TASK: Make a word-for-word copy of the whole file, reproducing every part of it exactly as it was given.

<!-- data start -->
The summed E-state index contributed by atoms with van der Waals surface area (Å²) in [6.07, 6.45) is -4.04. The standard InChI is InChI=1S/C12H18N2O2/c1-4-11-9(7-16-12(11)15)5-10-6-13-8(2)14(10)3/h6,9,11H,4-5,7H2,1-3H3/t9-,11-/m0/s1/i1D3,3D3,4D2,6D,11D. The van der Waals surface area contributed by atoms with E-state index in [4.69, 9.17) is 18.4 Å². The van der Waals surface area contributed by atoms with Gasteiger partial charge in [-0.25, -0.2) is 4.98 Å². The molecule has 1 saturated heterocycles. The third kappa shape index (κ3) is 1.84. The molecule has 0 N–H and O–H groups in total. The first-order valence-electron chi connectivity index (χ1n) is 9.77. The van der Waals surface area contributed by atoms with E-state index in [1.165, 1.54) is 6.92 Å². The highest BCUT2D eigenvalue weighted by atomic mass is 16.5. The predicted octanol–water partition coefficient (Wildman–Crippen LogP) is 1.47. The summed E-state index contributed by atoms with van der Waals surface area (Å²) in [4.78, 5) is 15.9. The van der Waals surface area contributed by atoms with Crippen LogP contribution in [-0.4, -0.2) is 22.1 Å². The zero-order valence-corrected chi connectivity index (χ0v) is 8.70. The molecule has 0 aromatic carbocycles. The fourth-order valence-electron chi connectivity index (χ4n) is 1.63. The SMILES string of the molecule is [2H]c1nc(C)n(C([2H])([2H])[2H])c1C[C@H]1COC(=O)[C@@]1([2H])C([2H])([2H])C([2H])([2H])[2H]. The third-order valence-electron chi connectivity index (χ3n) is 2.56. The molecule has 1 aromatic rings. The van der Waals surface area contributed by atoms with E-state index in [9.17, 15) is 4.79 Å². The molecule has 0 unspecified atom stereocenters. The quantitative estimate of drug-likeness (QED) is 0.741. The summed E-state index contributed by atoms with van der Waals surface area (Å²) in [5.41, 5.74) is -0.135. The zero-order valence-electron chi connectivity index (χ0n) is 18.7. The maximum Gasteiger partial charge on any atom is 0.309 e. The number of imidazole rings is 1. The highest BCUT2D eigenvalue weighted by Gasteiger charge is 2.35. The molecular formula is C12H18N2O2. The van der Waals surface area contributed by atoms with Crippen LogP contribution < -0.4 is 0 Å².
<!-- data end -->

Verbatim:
The summed E-state index contributed by atoms with van der Waals surface area (Å²) in [6.07, 6.45) is -4.04. The standard InChI is InChI=1S/C12H18N2O2/c1-4-11-9(7-16-12(11)15)5-10-6-13-8(2)14(10)3/h6,9,11H,4-5,7H2,1-3H3/t9-,11-/m0/s1/i1D3,3D3,4D2,6D,11D. The van der Waals surface area contributed by atoms with E-state index in [4.69, 9.17) is 18.4 Å². The van der Waals surface area contributed by atoms with Gasteiger partial charge in [-0.25, -0.2) is 4.98 Å². The molecule has 1 saturated heterocycles. The third kappa shape index (κ3) is 1.84. The molecule has 0 N–H and O–H groups in total. The first-order valence-electron chi connectivity index (χ1n) is 9.77. The van der Waals surface area contributed by atoms with E-state index in [1.165, 1.54) is 6.92 Å². The highest BCUT2D eigenvalue weighted by atomic mass is 16.5. The predicted octanol–water partition coefficient (Wildman–Crippen LogP) is 1.47. The summed E-state index contributed by atoms with van der Waals surface area (Å²) in [4.78, 5) is 15.9. The van der Waals surface area contributed by atoms with Crippen LogP contribution in [-0.4, -0.2) is 22.1 Å². The zero-order valence-corrected chi connectivity index (χ0v) is 8.70. The molecule has 0 aromatic carbocycles. The fourth-order valence-electron chi connectivity index (χ4n) is 1.63. The SMILES string of the molecule is [2H]c1nc(C)n(C([2H])([2H])[2H])c1C[C@H]1COC(=O)[C@@]1([2H])C([2H])([2H])C([2H])([2H])[2H]. The third-order valence-electron chi connectivity index (χ3n) is 2.56. The molecule has 1 aromatic rings. The van der Waals surface area contributed by atoms with E-state index in [9.17, 15) is 4.79 Å². The molecule has 0 unspecified atom stereocenters. The quantitative estimate of drug-likeness (QED) is 0.741. The summed E-state index contributed by atoms with van der Waals surface area (Å²) in [5.41, 5.74) is -0.135. The zero-order valence-electron chi connectivity index (χ0n) is 18.7. The maximum Gasteiger partial charge on any atom is 0.309 e. The number of imidazole rings is 1. The highest BCUT2D eigenvalue weighted by Gasteiger charge is 2.35. The molecular formula is C12H18N2O2. The van der Waals surface area contributed by atoms with Crippen LogP contribution < -0.4 is 0 Å².